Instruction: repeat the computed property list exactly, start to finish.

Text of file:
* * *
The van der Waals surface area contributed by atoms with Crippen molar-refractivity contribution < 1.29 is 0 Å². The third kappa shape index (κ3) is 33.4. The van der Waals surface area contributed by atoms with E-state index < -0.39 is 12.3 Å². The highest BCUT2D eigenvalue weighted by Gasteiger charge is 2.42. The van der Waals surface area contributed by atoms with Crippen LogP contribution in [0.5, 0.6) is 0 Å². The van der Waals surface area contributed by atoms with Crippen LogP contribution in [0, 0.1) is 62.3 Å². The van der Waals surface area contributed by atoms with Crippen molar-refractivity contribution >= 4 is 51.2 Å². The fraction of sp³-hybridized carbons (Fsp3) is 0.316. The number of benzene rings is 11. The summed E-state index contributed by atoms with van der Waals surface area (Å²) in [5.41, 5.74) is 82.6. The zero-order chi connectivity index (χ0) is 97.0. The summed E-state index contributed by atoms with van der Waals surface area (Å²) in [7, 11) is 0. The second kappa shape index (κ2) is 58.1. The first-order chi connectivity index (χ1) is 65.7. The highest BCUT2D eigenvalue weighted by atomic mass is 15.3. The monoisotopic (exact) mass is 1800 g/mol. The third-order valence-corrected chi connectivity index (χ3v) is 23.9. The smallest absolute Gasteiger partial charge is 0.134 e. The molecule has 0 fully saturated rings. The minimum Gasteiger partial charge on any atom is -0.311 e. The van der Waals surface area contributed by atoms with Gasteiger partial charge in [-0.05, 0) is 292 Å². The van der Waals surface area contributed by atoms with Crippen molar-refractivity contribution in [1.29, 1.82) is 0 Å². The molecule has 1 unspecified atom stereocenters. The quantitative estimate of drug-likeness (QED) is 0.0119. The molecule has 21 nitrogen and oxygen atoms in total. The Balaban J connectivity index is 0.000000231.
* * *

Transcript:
The van der Waals surface area contributed by atoms with Crippen molar-refractivity contribution < 1.29 is 0 Å². The third kappa shape index (κ3) is 33.4. The van der Waals surface area contributed by atoms with E-state index < -0.39 is 12.3 Å². The highest BCUT2D eigenvalue weighted by Gasteiger charge is 2.42. The van der Waals surface area contributed by atoms with Crippen LogP contribution in [0.5, 0.6) is 0 Å². The van der Waals surface area contributed by atoms with Crippen LogP contribution in [0, 0.1) is 62.3 Å². The van der Waals surface area contributed by atoms with Crippen molar-refractivity contribution >= 4 is 51.2 Å². The fraction of sp³-hybridized carbons (Fsp3) is 0.316. The number of benzene rings is 11. The summed E-state index contributed by atoms with van der Waals surface area (Å²) in [5.41, 5.74) is 82.6. The zero-order chi connectivity index (χ0) is 97.0. The summed E-state index contributed by atoms with van der Waals surface area (Å²) in [7, 11) is 0. The second kappa shape index (κ2) is 58.1. The first-order chi connectivity index (χ1) is 65.7. The highest BCUT2D eigenvalue weighted by atomic mass is 15.3. The monoisotopic (exact) mass is 1800 g/mol. The third-order valence-corrected chi connectivity index (χ3v) is 23.9. The smallest absolute Gasteiger partial charge is 0.134 e. The molecule has 0 fully saturated rings. The minimum Gasteiger partial charge on any atom is -0.311 e. The van der Waals surface area contributed by atoms with Gasteiger partial charge in [-0.05, 0) is 292 Å². The van der Waals surface area contributed by atoms with Crippen molar-refractivity contribution in [1.29, 1.82) is 0 Å². The molecule has 1 unspecified atom stereocenters. The quantitative estimate of drug-likeness (QED) is 0.0119. The molecule has 21 nitrogen and oxygen atoms in total. The Balaban J connectivity index is 0.000000231.